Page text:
Photo Information

AL ASAD, Iraq -- Iraqi workers here separate trash April 16 during the clean up of a legendary site. The Iraqis, who work at the police academy, joined the efforts of Marines, sailors and American civilians in restoring a military cemetery, an oasis and the ruins of a building where Abraham, who plays a significant role in the history of three major faiths, is rumored to have spent one night during one of his travels through this area.

Photo by SGT. JUAN VARA

Iraqis participate in reviving legendary site

16 Apr 2005 | Sgt. Juan Vara

Iraqi workers here assisted Marines, sailors and American civilians with restoring a legendary site April 16.  The foundations of the site, of significant religious importance to the Iraqis, are rumored to be almost 4,000 years old.

The restoration project also included cleaning up a military cemetery and an oasis that is rumored to have ties to Abraham, who plays a significant role in the history of three major faiths.

Chief Warrant Officer L. Scott Reinhardt, Al Asad Regional Police and Border Patrol Academy director, from Tappahannock, Va., told some of the workers at the academy about the project and a large number of them volunteered to assist.

The intent was to show the Iraqis here that Americans respect their religious beliefs, but it also gave all of the volunteers a chance to take their minds off of the war.

“We’re here to help this country get on its feet,” said Cmdr. Ron Brown, 2nd Marine Aircraft Wing (Forward) chaplain and native of Hayesville, N.C.  “If we’re going to win their hearts and minds we need to respect their religions beliefs and respect the dead.  We are going to leave one day and the Iraqi people will talk about how we respected their holy site.”

According to Brown, the cemetery is a burial ground for Iraqi soldiers killed during the war between Iraq and Iran that lasted for the better part of the 1980s.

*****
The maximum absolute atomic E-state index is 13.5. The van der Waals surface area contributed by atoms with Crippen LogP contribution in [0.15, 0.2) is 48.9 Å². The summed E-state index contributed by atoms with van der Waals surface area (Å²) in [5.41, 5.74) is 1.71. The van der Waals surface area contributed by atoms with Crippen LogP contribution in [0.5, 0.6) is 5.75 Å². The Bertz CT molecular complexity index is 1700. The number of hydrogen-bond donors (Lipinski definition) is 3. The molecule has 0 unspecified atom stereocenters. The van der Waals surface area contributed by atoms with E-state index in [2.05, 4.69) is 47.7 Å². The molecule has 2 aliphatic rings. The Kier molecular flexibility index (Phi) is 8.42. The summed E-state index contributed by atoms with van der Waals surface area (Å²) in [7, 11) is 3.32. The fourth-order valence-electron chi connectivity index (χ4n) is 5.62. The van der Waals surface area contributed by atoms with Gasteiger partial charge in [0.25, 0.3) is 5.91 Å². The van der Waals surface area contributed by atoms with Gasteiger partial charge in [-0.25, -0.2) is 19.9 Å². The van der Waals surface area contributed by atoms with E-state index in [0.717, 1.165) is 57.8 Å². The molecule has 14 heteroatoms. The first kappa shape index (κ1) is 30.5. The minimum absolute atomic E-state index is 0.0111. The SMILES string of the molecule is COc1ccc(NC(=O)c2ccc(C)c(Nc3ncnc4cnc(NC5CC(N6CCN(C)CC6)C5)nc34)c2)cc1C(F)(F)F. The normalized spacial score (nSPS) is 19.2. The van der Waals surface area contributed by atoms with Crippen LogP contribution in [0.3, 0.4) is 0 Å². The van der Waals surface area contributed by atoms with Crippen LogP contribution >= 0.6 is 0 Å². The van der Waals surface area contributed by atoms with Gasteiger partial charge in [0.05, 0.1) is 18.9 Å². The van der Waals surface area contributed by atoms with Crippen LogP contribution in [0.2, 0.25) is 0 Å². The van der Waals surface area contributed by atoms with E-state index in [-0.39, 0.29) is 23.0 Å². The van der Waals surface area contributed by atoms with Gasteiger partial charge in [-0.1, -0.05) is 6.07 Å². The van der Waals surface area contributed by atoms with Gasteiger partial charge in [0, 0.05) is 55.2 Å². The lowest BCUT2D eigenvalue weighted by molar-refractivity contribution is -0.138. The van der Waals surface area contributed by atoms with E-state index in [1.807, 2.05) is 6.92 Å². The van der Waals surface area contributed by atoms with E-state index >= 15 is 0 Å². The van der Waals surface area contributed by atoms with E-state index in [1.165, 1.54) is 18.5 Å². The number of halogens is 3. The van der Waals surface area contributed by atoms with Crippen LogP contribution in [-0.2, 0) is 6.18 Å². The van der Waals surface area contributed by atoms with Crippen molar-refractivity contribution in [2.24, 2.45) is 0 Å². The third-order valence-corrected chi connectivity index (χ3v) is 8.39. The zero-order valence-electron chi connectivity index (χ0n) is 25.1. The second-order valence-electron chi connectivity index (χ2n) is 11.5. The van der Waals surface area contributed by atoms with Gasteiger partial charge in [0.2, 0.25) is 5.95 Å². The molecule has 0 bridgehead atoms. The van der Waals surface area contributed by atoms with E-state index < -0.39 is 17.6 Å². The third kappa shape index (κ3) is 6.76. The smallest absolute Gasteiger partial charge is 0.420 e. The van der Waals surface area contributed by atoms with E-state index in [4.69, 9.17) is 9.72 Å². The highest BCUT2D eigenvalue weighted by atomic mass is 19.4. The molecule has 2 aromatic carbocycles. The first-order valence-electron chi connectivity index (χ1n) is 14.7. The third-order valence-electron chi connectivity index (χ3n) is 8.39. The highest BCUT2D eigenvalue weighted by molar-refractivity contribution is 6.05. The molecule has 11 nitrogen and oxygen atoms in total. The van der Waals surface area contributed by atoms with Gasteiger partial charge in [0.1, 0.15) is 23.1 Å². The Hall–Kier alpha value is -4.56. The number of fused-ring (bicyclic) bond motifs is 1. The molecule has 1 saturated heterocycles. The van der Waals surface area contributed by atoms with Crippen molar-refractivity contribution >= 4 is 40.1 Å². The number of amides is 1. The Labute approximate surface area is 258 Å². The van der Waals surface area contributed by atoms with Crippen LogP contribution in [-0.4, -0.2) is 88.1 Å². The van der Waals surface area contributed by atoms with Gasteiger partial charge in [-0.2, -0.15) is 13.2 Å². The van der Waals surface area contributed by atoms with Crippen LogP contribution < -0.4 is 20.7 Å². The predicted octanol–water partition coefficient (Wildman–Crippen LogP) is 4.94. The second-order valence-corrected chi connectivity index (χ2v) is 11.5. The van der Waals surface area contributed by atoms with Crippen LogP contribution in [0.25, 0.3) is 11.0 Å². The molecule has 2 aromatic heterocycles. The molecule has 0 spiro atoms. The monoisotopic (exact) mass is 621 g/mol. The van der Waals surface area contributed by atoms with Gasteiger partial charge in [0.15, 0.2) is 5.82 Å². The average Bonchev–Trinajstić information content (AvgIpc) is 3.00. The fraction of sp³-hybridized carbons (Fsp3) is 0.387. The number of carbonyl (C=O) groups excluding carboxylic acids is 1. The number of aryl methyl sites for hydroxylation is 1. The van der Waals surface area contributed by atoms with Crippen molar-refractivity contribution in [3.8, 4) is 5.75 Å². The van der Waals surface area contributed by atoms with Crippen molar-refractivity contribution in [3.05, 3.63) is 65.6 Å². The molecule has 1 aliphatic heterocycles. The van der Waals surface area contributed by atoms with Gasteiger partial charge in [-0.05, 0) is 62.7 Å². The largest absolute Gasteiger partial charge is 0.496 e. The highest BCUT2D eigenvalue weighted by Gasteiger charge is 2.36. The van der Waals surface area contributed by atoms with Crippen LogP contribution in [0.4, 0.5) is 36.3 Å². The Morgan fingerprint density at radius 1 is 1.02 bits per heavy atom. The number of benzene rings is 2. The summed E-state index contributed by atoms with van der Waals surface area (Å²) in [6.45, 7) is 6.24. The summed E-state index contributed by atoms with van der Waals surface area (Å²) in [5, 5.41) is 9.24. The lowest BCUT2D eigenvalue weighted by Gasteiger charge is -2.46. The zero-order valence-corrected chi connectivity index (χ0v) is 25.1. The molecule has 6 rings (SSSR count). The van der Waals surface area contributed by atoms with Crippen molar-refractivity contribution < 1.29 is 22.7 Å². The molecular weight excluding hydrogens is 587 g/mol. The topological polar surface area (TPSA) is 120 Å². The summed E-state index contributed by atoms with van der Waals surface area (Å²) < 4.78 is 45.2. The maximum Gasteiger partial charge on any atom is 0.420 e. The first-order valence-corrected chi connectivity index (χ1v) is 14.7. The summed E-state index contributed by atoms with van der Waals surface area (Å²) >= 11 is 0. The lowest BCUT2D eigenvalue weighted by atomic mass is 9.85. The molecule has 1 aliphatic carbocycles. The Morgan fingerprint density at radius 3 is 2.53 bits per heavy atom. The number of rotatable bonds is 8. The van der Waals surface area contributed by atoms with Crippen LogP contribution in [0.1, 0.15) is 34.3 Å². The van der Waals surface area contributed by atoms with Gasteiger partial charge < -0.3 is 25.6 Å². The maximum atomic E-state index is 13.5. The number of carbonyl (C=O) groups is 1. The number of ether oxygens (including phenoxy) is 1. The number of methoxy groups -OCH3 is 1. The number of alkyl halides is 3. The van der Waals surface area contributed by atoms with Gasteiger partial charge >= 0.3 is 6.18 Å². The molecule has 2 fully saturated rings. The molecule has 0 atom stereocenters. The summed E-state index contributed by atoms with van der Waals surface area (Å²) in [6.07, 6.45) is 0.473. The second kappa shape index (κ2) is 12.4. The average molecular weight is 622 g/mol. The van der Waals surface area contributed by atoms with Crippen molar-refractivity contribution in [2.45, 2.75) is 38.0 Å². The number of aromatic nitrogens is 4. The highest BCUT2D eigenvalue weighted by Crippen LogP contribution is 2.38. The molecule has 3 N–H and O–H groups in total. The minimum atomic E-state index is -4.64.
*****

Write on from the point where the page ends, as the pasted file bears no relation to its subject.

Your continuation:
Lieutenant Cmdr. Terry W. Eddinger, Marine Aircraft Group 26 (Reinforced) command chaplain from Winston-Salem, N.C., said an Arab legend says a regional leader ran Abraham out of a kingdom south of here because he taught monotheism.

As Abraham fled, he came to the oasis in the palm grove here and refreshed himself by drinking and bathing in the water.  Because of this, some of the locals believe the oasis has healing power.

Iraqis attending or working at the academy here sometimes sit by the oasis and reflect on its significance.  They also say their prayers in the ruins of a building nearby where they believe Abraham spent the night.

The legend cannot be proven, but Eddinger said the Euphrates River, located only a few kilometers away, was used as a major travel route in ancient times and that a biblical passage claims Abraham did come this way at least once when he traveled with his family from Ur of the Chaldees to Haran, what is now Syria.

Brown said the organizers of the project were Brig. Gen. Robert E. Milstead Jr., 2nd MAW (Fwd) commanding general; Col. Kent W. Bradford, 2nd Marine Division liaison officer to the 2nd MAW (Fwd); Reinhardt and himself.

Working side-by-side, Iraqis and American service members and civilians here accomplished their goal in less time than expected, helping make a better Iraq for future generations.


- For more information about the events reported on in this story, please contact Sgt. Juan Vara by e-mail at varaj@acemnf-wiraq.usmc.mil -